The Chinese moon rover could be searching for Interplanetary fuel

Space

We have been closely following the progress of Chang’e-4, the Chinese Moon lander that touched down on the far side of the Moon last week and released a rover called Yutu 2.

As the first soft landing on the far side of the Moon in history, the mission was a coup for the Chinese space program.

But reporting by Bloomberg suggests that the Chinese government could have an ulterior motive: scoping out whether the Moon contains an isotope the nation could used to fuel interplanetary missions.

The fuel in question is helium-3, the non-radioactive isotope featured in the 2009 Duncan Jones film Moon. Lunar regolith may be rich in helium-3, which could theoretically be a compelling source of fusion energy – or even power next-generation fusion rockets.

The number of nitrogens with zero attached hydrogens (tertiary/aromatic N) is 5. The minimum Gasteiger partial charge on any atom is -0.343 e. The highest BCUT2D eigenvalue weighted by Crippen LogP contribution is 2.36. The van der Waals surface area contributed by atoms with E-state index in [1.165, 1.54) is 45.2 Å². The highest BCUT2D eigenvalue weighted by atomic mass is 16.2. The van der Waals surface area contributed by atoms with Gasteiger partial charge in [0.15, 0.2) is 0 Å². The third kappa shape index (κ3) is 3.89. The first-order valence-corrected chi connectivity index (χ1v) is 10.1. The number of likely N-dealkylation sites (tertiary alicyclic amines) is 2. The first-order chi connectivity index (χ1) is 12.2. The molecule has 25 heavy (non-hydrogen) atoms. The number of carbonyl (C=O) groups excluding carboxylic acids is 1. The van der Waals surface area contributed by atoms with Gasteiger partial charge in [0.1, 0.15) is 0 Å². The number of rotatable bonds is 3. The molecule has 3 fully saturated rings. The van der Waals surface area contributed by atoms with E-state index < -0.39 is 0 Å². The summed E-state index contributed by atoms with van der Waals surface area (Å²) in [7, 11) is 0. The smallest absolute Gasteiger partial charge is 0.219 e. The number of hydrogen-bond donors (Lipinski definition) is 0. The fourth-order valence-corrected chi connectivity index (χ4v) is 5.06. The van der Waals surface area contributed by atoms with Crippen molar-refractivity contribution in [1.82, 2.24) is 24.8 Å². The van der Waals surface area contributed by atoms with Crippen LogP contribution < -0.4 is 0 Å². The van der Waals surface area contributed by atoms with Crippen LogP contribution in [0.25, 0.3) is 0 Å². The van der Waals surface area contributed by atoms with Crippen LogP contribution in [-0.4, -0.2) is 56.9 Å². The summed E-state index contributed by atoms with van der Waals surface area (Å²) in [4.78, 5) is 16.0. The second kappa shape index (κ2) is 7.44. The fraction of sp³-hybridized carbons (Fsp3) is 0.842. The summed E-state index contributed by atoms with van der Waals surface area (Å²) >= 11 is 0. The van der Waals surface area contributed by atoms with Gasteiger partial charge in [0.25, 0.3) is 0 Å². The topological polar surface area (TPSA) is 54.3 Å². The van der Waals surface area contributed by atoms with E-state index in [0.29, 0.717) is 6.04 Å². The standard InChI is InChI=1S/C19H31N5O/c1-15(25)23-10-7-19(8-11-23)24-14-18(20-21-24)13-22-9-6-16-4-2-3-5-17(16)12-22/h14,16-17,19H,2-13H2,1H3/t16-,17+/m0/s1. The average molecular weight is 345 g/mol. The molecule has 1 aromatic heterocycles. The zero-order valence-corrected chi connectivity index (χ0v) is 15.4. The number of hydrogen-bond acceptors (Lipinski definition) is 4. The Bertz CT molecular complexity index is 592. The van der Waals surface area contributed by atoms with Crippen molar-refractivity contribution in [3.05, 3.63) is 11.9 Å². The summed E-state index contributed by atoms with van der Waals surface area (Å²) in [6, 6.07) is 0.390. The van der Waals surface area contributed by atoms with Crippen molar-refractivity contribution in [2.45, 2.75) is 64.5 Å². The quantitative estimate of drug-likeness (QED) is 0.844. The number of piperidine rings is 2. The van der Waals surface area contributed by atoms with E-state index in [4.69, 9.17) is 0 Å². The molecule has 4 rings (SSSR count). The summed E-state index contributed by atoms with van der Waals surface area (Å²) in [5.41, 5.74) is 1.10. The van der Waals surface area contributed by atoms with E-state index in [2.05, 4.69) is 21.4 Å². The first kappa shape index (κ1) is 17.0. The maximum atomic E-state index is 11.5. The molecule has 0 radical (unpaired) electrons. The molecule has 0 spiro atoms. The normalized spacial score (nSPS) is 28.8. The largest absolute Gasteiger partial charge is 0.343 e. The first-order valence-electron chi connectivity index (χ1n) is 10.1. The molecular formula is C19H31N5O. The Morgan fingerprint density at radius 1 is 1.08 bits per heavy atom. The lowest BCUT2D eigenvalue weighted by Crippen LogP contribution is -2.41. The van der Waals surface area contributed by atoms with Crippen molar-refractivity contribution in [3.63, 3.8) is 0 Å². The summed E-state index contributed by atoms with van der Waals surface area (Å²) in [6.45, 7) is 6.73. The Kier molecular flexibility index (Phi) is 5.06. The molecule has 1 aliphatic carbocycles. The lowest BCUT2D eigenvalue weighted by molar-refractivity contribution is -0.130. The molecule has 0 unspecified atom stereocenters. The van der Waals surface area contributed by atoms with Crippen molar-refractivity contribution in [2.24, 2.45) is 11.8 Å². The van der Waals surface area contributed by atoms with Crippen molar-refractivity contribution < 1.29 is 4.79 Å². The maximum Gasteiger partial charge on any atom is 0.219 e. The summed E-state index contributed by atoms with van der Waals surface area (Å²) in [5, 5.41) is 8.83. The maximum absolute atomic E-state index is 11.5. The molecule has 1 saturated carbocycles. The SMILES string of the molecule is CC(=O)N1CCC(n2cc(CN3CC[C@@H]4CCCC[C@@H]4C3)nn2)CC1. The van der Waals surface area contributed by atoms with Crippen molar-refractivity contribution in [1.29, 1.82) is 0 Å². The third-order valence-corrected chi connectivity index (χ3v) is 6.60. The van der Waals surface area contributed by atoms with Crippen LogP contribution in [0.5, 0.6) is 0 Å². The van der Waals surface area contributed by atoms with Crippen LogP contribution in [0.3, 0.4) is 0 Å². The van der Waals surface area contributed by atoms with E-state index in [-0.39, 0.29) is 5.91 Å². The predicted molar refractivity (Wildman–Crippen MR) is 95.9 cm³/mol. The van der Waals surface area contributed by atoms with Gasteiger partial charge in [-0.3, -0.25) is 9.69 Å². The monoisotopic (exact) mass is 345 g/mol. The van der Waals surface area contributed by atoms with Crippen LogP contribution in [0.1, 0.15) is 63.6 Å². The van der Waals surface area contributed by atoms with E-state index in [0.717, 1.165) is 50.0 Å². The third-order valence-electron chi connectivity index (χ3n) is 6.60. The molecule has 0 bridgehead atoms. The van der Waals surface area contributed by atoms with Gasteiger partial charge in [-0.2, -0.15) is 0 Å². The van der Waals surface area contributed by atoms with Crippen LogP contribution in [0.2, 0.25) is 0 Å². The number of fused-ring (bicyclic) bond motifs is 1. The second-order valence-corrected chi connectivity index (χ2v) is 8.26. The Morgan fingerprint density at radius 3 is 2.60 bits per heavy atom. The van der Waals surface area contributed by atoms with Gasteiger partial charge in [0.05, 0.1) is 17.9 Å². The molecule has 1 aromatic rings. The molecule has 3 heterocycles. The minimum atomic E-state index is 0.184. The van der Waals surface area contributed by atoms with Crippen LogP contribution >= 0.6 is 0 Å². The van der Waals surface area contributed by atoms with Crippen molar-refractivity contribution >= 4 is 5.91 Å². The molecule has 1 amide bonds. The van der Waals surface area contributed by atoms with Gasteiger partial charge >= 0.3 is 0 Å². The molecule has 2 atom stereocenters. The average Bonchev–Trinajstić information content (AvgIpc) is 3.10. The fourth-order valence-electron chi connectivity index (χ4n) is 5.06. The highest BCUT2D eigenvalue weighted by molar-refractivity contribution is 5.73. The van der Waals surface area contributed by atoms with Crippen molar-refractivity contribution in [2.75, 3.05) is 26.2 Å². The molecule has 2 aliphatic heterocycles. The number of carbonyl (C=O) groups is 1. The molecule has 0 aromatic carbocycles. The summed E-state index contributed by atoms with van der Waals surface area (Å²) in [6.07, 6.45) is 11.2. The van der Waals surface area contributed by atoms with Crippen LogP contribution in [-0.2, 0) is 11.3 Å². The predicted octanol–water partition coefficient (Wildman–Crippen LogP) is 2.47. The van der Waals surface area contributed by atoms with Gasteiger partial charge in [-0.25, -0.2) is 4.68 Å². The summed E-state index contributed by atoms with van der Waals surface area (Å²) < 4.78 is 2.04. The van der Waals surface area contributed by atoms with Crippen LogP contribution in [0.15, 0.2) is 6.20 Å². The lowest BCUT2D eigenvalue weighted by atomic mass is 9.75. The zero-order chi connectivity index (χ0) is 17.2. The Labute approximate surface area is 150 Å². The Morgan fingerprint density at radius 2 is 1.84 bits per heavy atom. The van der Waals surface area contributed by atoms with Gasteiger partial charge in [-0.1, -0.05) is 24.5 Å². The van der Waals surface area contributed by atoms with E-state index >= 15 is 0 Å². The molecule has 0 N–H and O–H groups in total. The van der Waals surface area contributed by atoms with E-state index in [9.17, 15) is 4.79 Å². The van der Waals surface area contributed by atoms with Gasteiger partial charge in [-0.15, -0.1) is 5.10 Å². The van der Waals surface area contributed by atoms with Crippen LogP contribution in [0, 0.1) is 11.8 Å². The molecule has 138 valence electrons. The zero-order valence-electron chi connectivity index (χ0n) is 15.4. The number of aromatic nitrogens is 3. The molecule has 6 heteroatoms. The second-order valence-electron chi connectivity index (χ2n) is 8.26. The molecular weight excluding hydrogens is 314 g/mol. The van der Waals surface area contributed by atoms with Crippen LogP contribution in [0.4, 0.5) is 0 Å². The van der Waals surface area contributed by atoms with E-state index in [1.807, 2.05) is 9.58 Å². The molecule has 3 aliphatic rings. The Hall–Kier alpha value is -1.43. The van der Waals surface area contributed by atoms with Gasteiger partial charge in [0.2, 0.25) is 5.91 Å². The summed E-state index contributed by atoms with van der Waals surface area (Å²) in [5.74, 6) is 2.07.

That’s all far in the future, but that doesn’t mean space pioneers in China don’t have their eyes on the prize.

“China thinks in decades,” Clive Neal, a lunar expert at the University of Notre Dame, told Bloomberg.

“The US thinks in presidential terms.”

This article was originally published by Futurism. Read the original article.

Articles You May Like

IIT Hyderabad Introduces India’s First B.Tech. in Artificial Intelligence Programme
You absolutely must see the first-ever panorama from the far side of the Moon
Ocean waves are officially getting stronger as water temperatures rise each year
We might finally know how supermassive black holes get so impossibly huge
Chang’e-4 spacecraft enter lunar nighttime, China planning future missions, cooperation  

Leave a Reply

Your email address will not be published. Required fields are marked *